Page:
From Mudgee, we continued to the Hunter Valley wine region. This hot valley with its long growing season is the largest, most well-known wine region in New South Wales. It is especially known for its semillions, its big, juicy shirazes and its dessert wines. We normally dislike Semillons, which we have found too citrusy and acidic for our taste. We soon learned that aged Semillon is very different—that the fruits mellow, the acids soften and the finish softens. We also discovered that there is much more to the Hunter Valley than these grapes.
Hunter Valley Wineries
Following are the favorites of our many tastings:
- Broke’s Promise Estate, where we enjoyed the modestly oaked 2012 chardonnay and we were pleased to be introduced to 2012 Stix traminer, the chambourcin-based rose and the fortified muscat liquor;
- Nightingale Vineyard’s subtle, slightly oaked 2014 chardonnay, powerful 2014 merlot and especially, two multi-vintage fortified vines; 2011 verdelho liqueur and the shiraz/merlot Gail Force port;
- Constable Estate sparkling cuvee (semillon, with a touch of chardonnay), 2015 premium chardonnay, the light, off-dry Verdelho-based “Sparkling Matilda”, and especially the wonderful 2014 premium shiraz;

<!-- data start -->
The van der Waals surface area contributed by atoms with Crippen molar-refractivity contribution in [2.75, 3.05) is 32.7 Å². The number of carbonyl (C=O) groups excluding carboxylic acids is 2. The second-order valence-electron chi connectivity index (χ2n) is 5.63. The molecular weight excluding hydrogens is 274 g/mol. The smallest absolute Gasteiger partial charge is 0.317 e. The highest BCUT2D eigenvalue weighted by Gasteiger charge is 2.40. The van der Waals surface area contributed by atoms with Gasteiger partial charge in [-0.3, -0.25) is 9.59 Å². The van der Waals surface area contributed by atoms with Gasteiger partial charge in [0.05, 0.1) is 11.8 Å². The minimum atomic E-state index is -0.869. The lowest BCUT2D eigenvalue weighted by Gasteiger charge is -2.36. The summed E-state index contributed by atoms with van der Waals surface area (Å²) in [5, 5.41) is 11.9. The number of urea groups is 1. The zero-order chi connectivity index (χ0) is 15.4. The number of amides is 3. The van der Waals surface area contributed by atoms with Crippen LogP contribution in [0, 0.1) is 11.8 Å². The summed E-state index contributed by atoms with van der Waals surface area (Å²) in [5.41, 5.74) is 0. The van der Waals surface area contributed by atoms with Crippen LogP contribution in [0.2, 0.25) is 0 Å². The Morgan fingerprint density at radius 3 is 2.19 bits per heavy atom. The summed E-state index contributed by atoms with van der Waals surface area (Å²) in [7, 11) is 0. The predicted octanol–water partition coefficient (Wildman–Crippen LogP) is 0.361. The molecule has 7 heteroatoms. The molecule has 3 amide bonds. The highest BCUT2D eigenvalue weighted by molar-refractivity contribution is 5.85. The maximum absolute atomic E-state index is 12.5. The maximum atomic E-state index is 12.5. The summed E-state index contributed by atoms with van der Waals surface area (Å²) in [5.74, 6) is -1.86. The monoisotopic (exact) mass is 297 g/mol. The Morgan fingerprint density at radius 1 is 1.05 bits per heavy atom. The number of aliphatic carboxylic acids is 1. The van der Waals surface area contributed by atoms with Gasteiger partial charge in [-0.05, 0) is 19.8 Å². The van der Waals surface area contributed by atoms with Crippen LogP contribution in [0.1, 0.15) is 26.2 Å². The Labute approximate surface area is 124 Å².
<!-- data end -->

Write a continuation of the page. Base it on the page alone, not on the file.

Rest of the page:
- Vinden Estate, where we enjoyed the very young, but already softening 2016 semillon, 2015 unoaked Eule’s chardonnay, 2014 merlot and the 2010 Back Block shiraz;
- Scarborough Wines’ 2011 White Label “Museum” semillon, and the 2013 Blue Label chardonnay, 2014 Vintage Blend pinot noir (yes, another pinot!)
- Thomas Allen Wines’ 2016 “Rule Breaker” chardonnay sauvignon blanc, 2014 MMV Pekolbin shiraz and our favorite, the 2015 Old School shiraz cabernet;
- Terrell’s Wines’ surprisingly good 2014 HVD and The Hill pinot noir (we didn’t expect any nice pinots from this hot valley), and especially several superb premium and limited release wines. These were the 2011 Vat 1 semillon, 2015 Vat 63 chardonnay Semillon, Vat 8 shiraz cabernet and 2014 single-vineyard Steven’s shiraz;